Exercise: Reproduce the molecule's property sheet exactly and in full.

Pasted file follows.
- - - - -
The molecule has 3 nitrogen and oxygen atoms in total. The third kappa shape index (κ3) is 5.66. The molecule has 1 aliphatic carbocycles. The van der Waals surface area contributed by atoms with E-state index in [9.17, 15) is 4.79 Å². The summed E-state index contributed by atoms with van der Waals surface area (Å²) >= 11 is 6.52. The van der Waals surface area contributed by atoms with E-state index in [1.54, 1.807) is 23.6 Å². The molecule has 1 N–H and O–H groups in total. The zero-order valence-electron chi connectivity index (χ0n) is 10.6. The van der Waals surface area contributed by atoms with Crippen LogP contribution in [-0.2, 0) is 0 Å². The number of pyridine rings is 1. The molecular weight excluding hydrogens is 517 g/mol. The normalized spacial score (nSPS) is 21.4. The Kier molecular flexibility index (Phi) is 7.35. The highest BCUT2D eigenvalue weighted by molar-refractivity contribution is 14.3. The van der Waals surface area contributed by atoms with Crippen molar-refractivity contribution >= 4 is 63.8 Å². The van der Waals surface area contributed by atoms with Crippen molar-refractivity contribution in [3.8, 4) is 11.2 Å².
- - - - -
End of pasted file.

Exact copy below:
The molecule has 3 nitrogen and oxygen atoms in total. The third kappa shape index (κ3) is 5.66. The molecule has 1 aliphatic carbocycles. The van der Waals surface area contributed by atoms with E-state index in [9.17, 15) is 4.79 Å². The summed E-state index contributed by atoms with van der Waals surface area (Å²) >= 11 is 6.52. The van der Waals surface area contributed by atoms with E-state index in [1.54, 1.807) is 23.6 Å². The molecule has 1 N–H and O–H groups in total. The zero-order valence-electron chi connectivity index (χ0n) is 10.6. The van der Waals surface area contributed by atoms with Crippen LogP contribution in [-0.2, 0) is 0 Å². The number of pyridine rings is 1. The molecular weight excluding hydrogens is 517 g/mol. The normalized spacial score (nSPS) is 21.4. The Kier molecular flexibility index (Phi) is 7.35. The highest BCUT2D eigenvalue weighted by molar-refractivity contribution is 14.3. The van der Waals surface area contributed by atoms with Crippen molar-refractivity contribution >= 4 is 63.8 Å². The van der Waals surface area contributed by atoms with Crippen molar-refractivity contribution in [3.8, 4) is 11.2 Å².